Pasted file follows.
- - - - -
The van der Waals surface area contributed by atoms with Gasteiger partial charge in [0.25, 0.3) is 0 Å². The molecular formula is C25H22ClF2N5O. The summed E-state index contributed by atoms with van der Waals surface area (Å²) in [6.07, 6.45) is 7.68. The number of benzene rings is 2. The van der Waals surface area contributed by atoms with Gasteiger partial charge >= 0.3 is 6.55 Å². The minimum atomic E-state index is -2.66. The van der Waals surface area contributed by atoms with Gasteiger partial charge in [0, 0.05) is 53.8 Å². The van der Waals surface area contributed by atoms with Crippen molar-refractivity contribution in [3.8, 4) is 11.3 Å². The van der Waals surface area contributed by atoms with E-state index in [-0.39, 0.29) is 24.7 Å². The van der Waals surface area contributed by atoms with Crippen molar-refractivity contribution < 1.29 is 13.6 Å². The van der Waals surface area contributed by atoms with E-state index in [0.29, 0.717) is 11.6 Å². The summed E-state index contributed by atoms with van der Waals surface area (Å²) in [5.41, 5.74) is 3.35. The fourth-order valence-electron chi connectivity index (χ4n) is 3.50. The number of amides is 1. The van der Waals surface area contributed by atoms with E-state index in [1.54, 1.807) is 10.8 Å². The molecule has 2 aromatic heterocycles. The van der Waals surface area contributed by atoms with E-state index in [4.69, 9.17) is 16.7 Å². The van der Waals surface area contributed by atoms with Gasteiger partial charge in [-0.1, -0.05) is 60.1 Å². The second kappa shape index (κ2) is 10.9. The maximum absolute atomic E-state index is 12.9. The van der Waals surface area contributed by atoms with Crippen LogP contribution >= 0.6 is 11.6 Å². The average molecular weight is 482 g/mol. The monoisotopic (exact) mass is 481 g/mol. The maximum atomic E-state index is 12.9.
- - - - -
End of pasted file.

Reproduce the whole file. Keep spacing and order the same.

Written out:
The van der Waals surface area contributed by atoms with Gasteiger partial charge in [0.25, 0.3) is 0 Å². The molecular formula is C25H22ClF2N5O. The summed E-state index contributed by atoms with van der Waals surface area (Å²) in [6.07, 6.45) is 7.68. The number of benzene rings is 2. The van der Waals surface area contributed by atoms with Gasteiger partial charge >= 0.3 is 6.55 Å². The minimum atomic E-state index is -2.66. The van der Waals surface area contributed by atoms with Gasteiger partial charge in [0, 0.05) is 53.8 Å². The van der Waals surface area contributed by atoms with Crippen molar-refractivity contribution in [3.8, 4) is 11.3 Å². The van der Waals surface area contributed by atoms with E-state index in [-0.39, 0.29) is 24.7 Å². The van der Waals surface area contributed by atoms with Crippen molar-refractivity contribution < 1.29 is 13.6 Å². The van der Waals surface area contributed by atoms with E-state index in [0.29, 0.717) is 11.6 Å². The summed E-state index contributed by atoms with van der Waals surface area (Å²) in [5.41, 5.74) is 3.35. The fourth-order valence-electron chi connectivity index (χ4n) is 3.50. The number of amides is 1. The van der Waals surface area contributed by atoms with E-state index in [1.54, 1.807) is 10.8 Å². The molecule has 2 aromatic heterocycles. The van der Waals surface area contributed by atoms with E-state index in [4.69, 9.17) is 16.7 Å². The van der Waals surface area contributed by atoms with Gasteiger partial charge in [-0.1, -0.05) is 60.1 Å². The second kappa shape index (κ2) is 10.9. The maximum absolute atomic E-state index is 12.9. The van der Waals surface area contributed by atoms with Crippen LogP contribution >= 0.6 is 11.6 Å². The average molecular weight is 482 g/mol. The monoisotopic (exact) mass is 481 g/mol. The maximum atomic E-state index is 12.9.